Ave Maria University will stand on three legs: spiritual, academic, and social, i.e. student life. The most important of these is the spiritual dimension.
Most existing Catholic universities seriously neglect the spiritual side, the need to deepen the Catholic faith of their students. The result is that many of these students graduate with a weaker faith than they had when they first began their studies. About 25 years ago I began seeing the need for creating new Catholic seats of learning that would place great value on spirituality and faith-building with a view to forming a strong new elite of Catholic leaders. That is why over the past few years I have allocated 200 million dollars toward the building of a new Catholic university, and have devoted all my energies to this project, which should be complete by the year 2006. Ave Maria University will have a solid Catholic theology program that is totally loyal to the teachings of the Church. Every semester students will be required to take courses in theology and philosophy. For this purpose we have chosen the best professors of theology and philosophy, who are bound to swear an oath of fidelity to the Magisterium and the local bishop. Everywhere throughout the campus there will be symbols witnessing to the Catholicity of this institution. It will be the site of the largest church in North America. We are in the process of building an entire university town, which will be home to Catholics living out their faith on a daily basis. Priests and consecrated persons already make up 25% of our student body. We plan to have 15 to 20 Masses celebrated every day in the town. In addition, the confessionals will be open all day, and there will be Perpetual Adoration of the Blessed Sacrament. The university will have a population of 6000 students. It will be the best seat of learning in the United States, superior to Yale and Harvard. We want it to be the best, not the biggest. The entire student body will live in residence, men and women separately. We will place great emphasis on sports activities since these help to build character and form young people. Our students will come not only from the USA but also from about 100 other countries around the world. Our bookstores will be free of pornographic books and magazines, and no contraceptive devices will be sold.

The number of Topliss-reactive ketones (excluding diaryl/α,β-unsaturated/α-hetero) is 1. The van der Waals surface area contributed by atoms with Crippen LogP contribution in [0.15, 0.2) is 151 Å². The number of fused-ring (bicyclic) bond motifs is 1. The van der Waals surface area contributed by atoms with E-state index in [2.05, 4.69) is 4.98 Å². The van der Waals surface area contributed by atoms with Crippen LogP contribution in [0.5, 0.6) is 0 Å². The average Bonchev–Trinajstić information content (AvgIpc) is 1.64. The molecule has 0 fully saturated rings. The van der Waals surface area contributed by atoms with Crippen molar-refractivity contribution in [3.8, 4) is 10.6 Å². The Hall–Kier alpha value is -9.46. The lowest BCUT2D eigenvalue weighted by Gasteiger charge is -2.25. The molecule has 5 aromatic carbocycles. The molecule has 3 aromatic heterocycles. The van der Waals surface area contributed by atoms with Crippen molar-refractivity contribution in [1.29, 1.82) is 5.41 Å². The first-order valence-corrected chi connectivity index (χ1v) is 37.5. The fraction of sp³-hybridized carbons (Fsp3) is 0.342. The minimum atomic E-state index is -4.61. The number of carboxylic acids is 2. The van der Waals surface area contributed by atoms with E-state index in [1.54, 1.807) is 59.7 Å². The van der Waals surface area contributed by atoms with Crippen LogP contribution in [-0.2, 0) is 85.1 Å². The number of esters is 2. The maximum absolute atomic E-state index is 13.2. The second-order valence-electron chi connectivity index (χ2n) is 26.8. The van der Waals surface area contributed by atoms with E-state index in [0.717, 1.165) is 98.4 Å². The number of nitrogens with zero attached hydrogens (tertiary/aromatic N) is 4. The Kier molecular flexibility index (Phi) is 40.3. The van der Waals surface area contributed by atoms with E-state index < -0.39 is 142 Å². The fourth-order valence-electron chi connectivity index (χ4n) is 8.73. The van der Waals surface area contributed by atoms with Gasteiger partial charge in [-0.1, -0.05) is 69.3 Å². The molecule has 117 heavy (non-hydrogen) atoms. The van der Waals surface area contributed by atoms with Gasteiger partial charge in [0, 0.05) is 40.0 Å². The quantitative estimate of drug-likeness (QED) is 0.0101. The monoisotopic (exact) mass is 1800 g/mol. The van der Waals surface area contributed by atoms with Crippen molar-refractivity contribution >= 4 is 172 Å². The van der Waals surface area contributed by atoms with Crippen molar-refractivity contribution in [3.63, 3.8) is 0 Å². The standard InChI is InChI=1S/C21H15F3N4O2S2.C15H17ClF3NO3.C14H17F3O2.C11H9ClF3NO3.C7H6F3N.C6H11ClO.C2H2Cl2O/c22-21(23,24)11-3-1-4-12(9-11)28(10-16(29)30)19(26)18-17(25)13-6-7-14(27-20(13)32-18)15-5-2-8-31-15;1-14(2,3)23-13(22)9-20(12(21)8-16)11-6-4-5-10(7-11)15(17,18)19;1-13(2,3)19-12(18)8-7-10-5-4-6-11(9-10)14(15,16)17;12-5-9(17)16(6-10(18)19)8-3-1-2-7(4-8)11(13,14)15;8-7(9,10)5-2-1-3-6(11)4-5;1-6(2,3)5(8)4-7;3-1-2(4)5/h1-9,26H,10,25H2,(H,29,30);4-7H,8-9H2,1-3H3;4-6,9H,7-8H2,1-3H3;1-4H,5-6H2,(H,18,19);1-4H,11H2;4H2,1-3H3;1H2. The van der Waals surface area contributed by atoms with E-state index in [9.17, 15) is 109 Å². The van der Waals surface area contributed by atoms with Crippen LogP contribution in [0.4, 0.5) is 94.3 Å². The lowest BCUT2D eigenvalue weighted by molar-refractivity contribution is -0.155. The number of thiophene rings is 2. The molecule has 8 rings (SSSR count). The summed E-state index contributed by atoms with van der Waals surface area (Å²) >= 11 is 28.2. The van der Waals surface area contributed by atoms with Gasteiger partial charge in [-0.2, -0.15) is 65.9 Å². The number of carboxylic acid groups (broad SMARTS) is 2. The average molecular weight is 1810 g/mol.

I consider John Paul II to be a great moral authority, a true hero of our time. He radiates holiness. I experience this every time I meet him. I have received Communion from his hands several times, and these are moments I will never forget. It was after my first meeting with him on May 7, 1986 that the idea of founding “Legatus” — an association of Catholic businessmen came to me. Its members pledge to deepen their Catholic faith, put its principles into action and share them with members of their organizations, both in a professional and private capacity. Our chapters meet monthly, attend weeklong retreats once a year, and make pilgrimages to famous shrines. Legatus is the Latin word for ambassador; that is why our members pledge themselves to sharing their faith with others by their own witness — by their good deeds and high ethical standards. Currently our organization numbers 1800 entrepreneurs grouped in 58 chapters throughout the USA, Canada, Italy and Ireland. It is an exclusive organization for Catholic businessmen who own companies of a net worth of not less than 100 million dollars, or at least with a net annual income of 10 million dollars.
At one of our meetings with the Holy Father, he told us: The world needs authentic witnesses to Christian ethics in business. The Church invites you to carry out this role at all times and in the public eye.